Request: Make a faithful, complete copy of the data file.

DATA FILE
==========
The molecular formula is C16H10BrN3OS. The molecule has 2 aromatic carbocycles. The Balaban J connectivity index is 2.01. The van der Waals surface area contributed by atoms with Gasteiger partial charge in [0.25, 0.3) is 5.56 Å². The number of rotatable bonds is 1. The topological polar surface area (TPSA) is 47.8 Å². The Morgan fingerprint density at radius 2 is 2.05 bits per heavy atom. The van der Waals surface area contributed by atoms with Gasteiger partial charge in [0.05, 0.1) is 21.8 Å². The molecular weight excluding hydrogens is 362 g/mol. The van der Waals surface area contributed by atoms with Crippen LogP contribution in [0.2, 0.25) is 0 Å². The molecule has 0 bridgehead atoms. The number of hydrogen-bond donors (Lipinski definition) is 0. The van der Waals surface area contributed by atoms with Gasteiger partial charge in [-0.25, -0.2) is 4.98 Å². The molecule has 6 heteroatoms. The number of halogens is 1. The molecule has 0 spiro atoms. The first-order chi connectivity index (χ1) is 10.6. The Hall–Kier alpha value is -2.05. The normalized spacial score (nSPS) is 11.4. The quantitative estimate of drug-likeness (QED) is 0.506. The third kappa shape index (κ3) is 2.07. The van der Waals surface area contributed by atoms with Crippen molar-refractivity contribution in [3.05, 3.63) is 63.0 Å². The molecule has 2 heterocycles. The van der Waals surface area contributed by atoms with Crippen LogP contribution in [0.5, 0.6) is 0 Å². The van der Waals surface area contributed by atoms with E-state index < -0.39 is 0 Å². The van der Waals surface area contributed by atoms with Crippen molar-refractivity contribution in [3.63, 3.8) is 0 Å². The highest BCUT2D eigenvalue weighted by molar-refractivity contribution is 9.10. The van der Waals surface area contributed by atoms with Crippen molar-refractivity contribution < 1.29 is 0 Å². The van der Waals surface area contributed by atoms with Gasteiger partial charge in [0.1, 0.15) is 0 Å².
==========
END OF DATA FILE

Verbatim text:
The molecular formula is C16H10BrN3OS. The molecule has 2 aromatic carbocycles. The Balaban J connectivity index is 2.01. The van der Waals surface area contributed by atoms with Gasteiger partial charge in [0.25, 0.3) is 5.56 Å². The number of rotatable bonds is 1. The topological polar surface area (TPSA) is 47.8 Å². The Morgan fingerprint density at radius 2 is 2.05 bits per heavy atom. The van der Waals surface area contributed by atoms with Gasteiger partial charge in [0.05, 0.1) is 21.8 Å². The molecular weight excluding hydrogens is 362 g/mol. The van der Waals surface area contributed by atoms with Crippen LogP contribution in [0.2, 0.25) is 0 Å². The molecule has 0 bridgehead atoms. The number of hydrogen-bond donors (Lipinski definition) is 0. The van der Waals surface area contributed by atoms with Gasteiger partial charge in [-0.25, -0.2) is 4.98 Å². The molecule has 6 heteroatoms. The number of halogens is 1. The molecule has 0 spiro atoms. The first-order chi connectivity index (χ1) is 10.6. The Hall–Kier alpha value is -2.05. The normalized spacial score (nSPS) is 11.4. The quantitative estimate of drug-likeness (QED) is 0.506. The third kappa shape index (κ3) is 2.07. The van der Waals surface area contributed by atoms with Crippen molar-refractivity contribution in [3.05, 3.63) is 63.0 Å². The molecule has 2 heterocycles. The van der Waals surface area contributed by atoms with Crippen LogP contribution in [0.5, 0.6) is 0 Å². The van der Waals surface area contributed by atoms with E-state index < -0.39 is 0 Å². The van der Waals surface area contributed by atoms with Crippen molar-refractivity contribution in [3.63, 3.8) is 0 Å². The highest BCUT2D eigenvalue weighted by molar-refractivity contribution is 9.10. The van der Waals surface area contributed by atoms with Crippen molar-refractivity contribution < 1.29 is 0 Å². The van der Waals surface area contributed by atoms with Gasteiger partial charge in [0.1, 0.15) is 0 Å².